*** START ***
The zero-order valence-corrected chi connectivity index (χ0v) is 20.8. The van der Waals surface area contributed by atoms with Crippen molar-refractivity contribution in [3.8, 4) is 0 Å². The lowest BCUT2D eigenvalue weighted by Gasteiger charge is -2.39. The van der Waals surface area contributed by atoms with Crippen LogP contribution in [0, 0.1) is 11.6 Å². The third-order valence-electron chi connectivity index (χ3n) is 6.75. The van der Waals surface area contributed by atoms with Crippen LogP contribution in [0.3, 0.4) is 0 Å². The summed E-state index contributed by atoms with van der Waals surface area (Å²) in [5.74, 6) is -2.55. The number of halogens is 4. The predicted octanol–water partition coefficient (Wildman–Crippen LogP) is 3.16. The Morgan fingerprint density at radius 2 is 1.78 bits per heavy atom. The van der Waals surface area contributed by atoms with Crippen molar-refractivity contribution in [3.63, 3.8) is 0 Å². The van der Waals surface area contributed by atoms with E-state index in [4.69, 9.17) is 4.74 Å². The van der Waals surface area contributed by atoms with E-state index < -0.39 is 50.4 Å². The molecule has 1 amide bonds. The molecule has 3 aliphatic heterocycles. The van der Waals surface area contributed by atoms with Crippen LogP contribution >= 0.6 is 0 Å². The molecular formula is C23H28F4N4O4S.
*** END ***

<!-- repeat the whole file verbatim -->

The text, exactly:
The zero-order valence-corrected chi connectivity index (χ0v) is 20.8. The van der Waals surface area contributed by atoms with Crippen molar-refractivity contribution in [3.8, 4) is 0 Å². The lowest BCUT2D eigenvalue weighted by Gasteiger charge is -2.39. The van der Waals surface area contributed by atoms with Crippen LogP contribution in [0, 0.1) is 11.6 Å². The third-order valence-electron chi connectivity index (χ3n) is 6.75. The van der Waals surface area contributed by atoms with Crippen LogP contribution in [0.3, 0.4) is 0 Å². The summed E-state index contributed by atoms with van der Waals surface area (Å²) in [5.74, 6) is -2.55. The number of halogens is 4. The predicted octanol–water partition coefficient (Wildman–Crippen LogP) is 3.16. The Morgan fingerprint density at radius 2 is 1.78 bits per heavy atom. The van der Waals surface area contributed by atoms with Crippen molar-refractivity contribution in [3.63, 3.8) is 0 Å². The van der Waals surface area contributed by atoms with E-state index in [4.69, 9.17) is 4.74 Å². The van der Waals surface area contributed by atoms with E-state index < -0.39 is 50.4 Å². The molecule has 1 amide bonds. The molecule has 3 aliphatic heterocycles. The van der Waals surface area contributed by atoms with Crippen LogP contribution >= 0.6 is 0 Å². The molecular formula is C23H28F4N4O4S.